Reliance: Insurance Commissioner 's Statement




Reliance Insurance Company Rehabilitation
Official Statement by Pennsylvania Insurance Commissioner
M. Diane Koken
Tuesday, May 29, 2001

The decision to take over a troubled company, particularly one the size and scope of the Reliance Insurance Company, is reached only after careful, painstaking review of the relevant facts. The foremost priority in our decision to petition the court to place the Reliance Insurance Company under an Order of Rehabilitation was the preservation of the Company's assets for policyholder protection. This Order of Rehabilitation puts numerous policyholder protections in place and gives the Rehabilitator the opportunity to perform an independent, in-depth financial analysis. In addition, the Order of Rehabilitation places the Company under the statutory control of the Pennsylvania Insurance Department.

The Insurance Department has put together a top-notch rehabilitation team that can effectively implement the Commonwealth Court's Rehabilitation Order. This rehabilitation team, comprised of experienced insurance executives and rehabilitation experts, already is on site and in place at this hour. They will be on site when the doors open at Reliance tomorrow, and they will remain on-site as necessary. The team will be responsible for taking control of the Company, securing its assets, identifying rehabilitation issues, analyzing the Company's financial condition and determining in the weeks and months ahead whether a plan of rehabilitation is feasible, or if liquidation is necessary.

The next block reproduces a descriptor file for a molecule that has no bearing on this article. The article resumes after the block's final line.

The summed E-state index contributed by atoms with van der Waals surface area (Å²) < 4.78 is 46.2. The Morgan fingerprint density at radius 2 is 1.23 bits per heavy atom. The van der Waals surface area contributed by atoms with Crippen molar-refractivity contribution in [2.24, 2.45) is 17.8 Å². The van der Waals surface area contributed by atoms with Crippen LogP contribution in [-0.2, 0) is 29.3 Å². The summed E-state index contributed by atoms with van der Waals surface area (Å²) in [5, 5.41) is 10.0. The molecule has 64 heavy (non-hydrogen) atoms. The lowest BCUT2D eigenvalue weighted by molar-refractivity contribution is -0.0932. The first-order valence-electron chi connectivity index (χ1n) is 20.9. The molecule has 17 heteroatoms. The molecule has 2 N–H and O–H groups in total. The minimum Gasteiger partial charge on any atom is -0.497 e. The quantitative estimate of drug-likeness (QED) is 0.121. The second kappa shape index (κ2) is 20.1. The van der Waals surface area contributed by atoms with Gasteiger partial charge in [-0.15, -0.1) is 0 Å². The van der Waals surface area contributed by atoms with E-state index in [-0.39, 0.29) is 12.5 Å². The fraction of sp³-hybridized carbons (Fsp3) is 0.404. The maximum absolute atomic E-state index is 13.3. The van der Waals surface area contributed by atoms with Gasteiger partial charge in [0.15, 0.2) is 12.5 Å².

The Reliance Insurance Company was founded in Philadelphia in 1817. In 1968, Saul Steinberg purchased the Company through a leveraged buy-out. As recently as three years ago, the company appeared to be in excellent financial condition. The Reliance Insurance Company's 1998 annual financial statement, submitted in March of 1999, reflected the highest surplus in the Company's history at an estimated $1.7 billion. However, when Reliance filed its 1999 Annual Statement in March of 2000, its capital level was below standard, as determined using Risk Based Capital (RBC) methodology. The Company's level of capital indicated it was at "Company Action Level," a category requiring increased regulatory monitoring.

Risk based capital requirements were enacted here in Pennsylvania as Act 40 of 1997. Risk factors specific to a company's operations, assets, liabilities, loss reserves and other business risks are used in the RBC methodology to determine the adequacy of an insurer's capital. RBC is a powerful tool in the regulator's solvency monitoring process and is used to identify companies that may be in a weakening capital position. In the case of Reliance, RBC provided us an early warning that increased financial monitoring was warranted.

The Insurance Department ordered a financial examination of Reliance Insurance Company on March 2, 2000 -- one day after the 1999 Annual Statement was filed. We also requested an action plan from Reliance to address their declining capital position.  The Insurance Department worked aggressively to address the Company's worsening financial condition by:

  • hiring an independent outside actuary to review the Company's reserves;
  • reaching two agreements to increase the company's financial reporting requirements;
  • instituting an order of supervision, which gave the Department additional regulatory oversight;
  • installing an on-site representative to oversee the run-off of the Company's book of business;
  • and now, the current Order of Rehabilitation.